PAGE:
Things came to such a pass that the regulator had to fight a legal battle against the state registrar of cooperative societies to restrain these societies from functioning as banks.

Former RBI governor Bimal Jalan favoured setting up a separate supervisory body for urban cooperative banks consisting of representatives of the Centre, states and the RBI as well as independent experts.

At the same time Jalan strongly opposed any move to appoint a deputy governor exclusively for the cooperative sector. He probably feared that this would turn out to be a political appointment that would add to the mess that the cooperative banks have been making in the financial system.

The RBI and the finance ministry also quietly tried to bring these banks under the ambit of commercial banks by amending the Banking Regulation Act last year. But that move too was scuttled in face of stiff political opposition from certain quarters.

The RBI's attempt to rein in these banks by making policy changes on prudential norms, capital adequacy, income recognition, asset classification, asset-liability management and provisioning are pointless since the problem is essentially a political one.

The Madhava Rao and the Anant Geete committees on cooperative banking can at best brood over the problems but nothing will change unless either the government or the RBI gets the absolute power to control them.

South Indian and Maratha Mandir cooperative banks are only the tip of the proverbial iceberg that may rock the financial system if the government does not address the problems of 35 multi-state cooperative banks on a war footing. The position of these banks has become untenable following a Supreme Court judgement delivered last October.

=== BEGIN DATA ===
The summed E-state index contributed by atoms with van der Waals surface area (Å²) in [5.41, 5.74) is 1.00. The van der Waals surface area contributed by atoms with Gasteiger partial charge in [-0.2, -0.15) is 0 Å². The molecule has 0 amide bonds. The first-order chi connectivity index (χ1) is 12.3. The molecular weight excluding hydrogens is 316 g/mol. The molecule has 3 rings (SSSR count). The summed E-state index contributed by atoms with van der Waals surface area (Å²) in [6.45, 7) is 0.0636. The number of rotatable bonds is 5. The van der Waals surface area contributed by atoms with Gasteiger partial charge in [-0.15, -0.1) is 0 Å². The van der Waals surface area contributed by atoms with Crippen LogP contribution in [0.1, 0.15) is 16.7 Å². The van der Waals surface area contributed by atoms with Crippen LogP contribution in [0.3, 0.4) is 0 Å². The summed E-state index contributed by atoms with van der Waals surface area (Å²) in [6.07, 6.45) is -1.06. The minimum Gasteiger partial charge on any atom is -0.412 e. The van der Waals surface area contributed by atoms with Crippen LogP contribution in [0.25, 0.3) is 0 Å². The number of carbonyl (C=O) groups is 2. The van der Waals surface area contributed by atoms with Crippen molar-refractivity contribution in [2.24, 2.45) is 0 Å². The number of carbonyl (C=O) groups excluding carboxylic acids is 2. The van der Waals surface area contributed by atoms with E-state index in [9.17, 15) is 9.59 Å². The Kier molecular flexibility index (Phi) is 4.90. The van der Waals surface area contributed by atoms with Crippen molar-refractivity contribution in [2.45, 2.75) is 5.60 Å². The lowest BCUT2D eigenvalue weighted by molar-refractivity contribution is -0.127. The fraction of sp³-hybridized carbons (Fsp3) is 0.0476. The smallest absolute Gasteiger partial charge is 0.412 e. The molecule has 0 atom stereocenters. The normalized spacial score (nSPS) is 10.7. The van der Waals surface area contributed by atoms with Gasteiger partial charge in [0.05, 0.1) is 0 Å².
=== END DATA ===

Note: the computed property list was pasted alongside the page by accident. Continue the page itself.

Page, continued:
The court categorically said that a cooperative society can either be a state cooperative bank or a central cooperative bank or a primary cooperative bank (at the urban level). It other words, the country's apex court does not recognise the Multi State Cooperative Act.

Following this, the RBI cancelled the licence of the Apex Urban Cooperative Bank of Maharashtra and Goa, which has a deposit base of Rs 687 crore (Rs 6.87 billion) placed by 209 member banks.

The other 34 multi-state cooperative banks, which collectively have a deposit base of over Rs 20,000 crore (Rs 200 billion), are still functioning but they are not qualified for deposit insurance cover.

Closure could wreak havoc in the system, pulling down hundreds of smaller urban cooperative banks. If that happens, it will be difficult to stem the contagion. The government must act fast.